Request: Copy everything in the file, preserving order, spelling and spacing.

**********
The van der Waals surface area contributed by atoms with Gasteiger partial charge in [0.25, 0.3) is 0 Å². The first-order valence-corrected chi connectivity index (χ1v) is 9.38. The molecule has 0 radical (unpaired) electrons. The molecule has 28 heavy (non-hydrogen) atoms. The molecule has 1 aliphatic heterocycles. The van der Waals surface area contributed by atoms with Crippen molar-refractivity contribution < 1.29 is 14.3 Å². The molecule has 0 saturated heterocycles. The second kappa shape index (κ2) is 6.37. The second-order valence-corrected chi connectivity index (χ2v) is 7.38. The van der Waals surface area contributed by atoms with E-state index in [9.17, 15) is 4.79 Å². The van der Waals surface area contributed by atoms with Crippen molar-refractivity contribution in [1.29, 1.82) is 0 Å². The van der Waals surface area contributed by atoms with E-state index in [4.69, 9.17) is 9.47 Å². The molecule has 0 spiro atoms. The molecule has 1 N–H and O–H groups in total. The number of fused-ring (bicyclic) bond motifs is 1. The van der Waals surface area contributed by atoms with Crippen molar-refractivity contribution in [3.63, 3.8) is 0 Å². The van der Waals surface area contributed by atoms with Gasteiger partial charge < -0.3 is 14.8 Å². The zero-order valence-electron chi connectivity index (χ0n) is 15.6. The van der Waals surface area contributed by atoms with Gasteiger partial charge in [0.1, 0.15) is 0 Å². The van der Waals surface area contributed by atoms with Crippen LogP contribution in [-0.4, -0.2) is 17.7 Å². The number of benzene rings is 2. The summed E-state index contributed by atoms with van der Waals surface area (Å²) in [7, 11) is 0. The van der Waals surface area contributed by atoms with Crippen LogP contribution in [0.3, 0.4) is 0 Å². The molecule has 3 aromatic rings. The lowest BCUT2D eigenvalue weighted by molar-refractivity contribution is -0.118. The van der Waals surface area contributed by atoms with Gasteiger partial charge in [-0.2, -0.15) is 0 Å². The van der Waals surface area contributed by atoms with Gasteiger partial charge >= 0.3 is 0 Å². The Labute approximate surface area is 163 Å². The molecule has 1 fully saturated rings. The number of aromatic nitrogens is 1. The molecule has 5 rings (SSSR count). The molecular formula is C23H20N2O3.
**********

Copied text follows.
The van der Waals surface area contributed by atoms with Gasteiger partial charge in [0.25, 0.3) is 0 Å². The first-order valence-corrected chi connectivity index (χ1v) is 9.38. The molecule has 0 radical (unpaired) electrons. The molecule has 28 heavy (non-hydrogen) atoms. The molecule has 1 aliphatic heterocycles. The van der Waals surface area contributed by atoms with Crippen molar-refractivity contribution < 1.29 is 14.3 Å². The molecule has 0 saturated heterocycles. The second kappa shape index (κ2) is 6.37. The second-order valence-corrected chi connectivity index (χ2v) is 7.38. The van der Waals surface area contributed by atoms with E-state index in [9.17, 15) is 4.79 Å². The van der Waals surface area contributed by atoms with Crippen molar-refractivity contribution in [1.29, 1.82) is 0 Å². The van der Waals surface area contributed by atoms with E-state index in [4.69, 9.17) is 9.47 Å². The molecule has 0 spiro atoms. The molecule has 1 N–H and O–H groups in total. The number of fused-ring (bicyclic) bond motifs is 1. The van der Waals surface area contributed by atoms with Crippen molar-refractivity contribution in [3.63, 3.8) is 0 Å². The van der Waals surface area contributed by atoms with Gasteiger partial charge < -0.3 is 14.8 Å². The zero-order valence-electron chi connectivity index (χ0n) is 15.6. The van der Waals surface area contributed by atoms with Gasteiger partial charge in [0.1, 0.15) is 0 Å². The van der Waals surface area contributed by atoms with Crippen LogP contribution in [-0.4, -0.2) is 17.7 Å². The number of benzene rings is 2. The summed E-state index contributed by atoms with van der Waals surface area (Å²) in [7, 11) is 0. The van der Waals surface area contributed by atoms with Crippen LogP contribution in [0.3, 0.4) is 0 Å². The molecule has 3 aromatic rings. The lowest BCUT2D eigenvalue weighted by molar-refractivity contribution is -0.118. The van der Waals surface area contributed by atoms with Gasteiger partial charge in [-0.2, -0.15) is 0 Å². The van der Waals surface area contributed by atoms with Gasteiger partial charge >= 0.3 is 0 Å². The Labute approximate surface area is 163 Å². The molecule has 1 fully saturated rings. The number of aromatic nitrogens is 1. The molecule has 5 rings (SSSR count). The molecular formula is C23H20N2O3.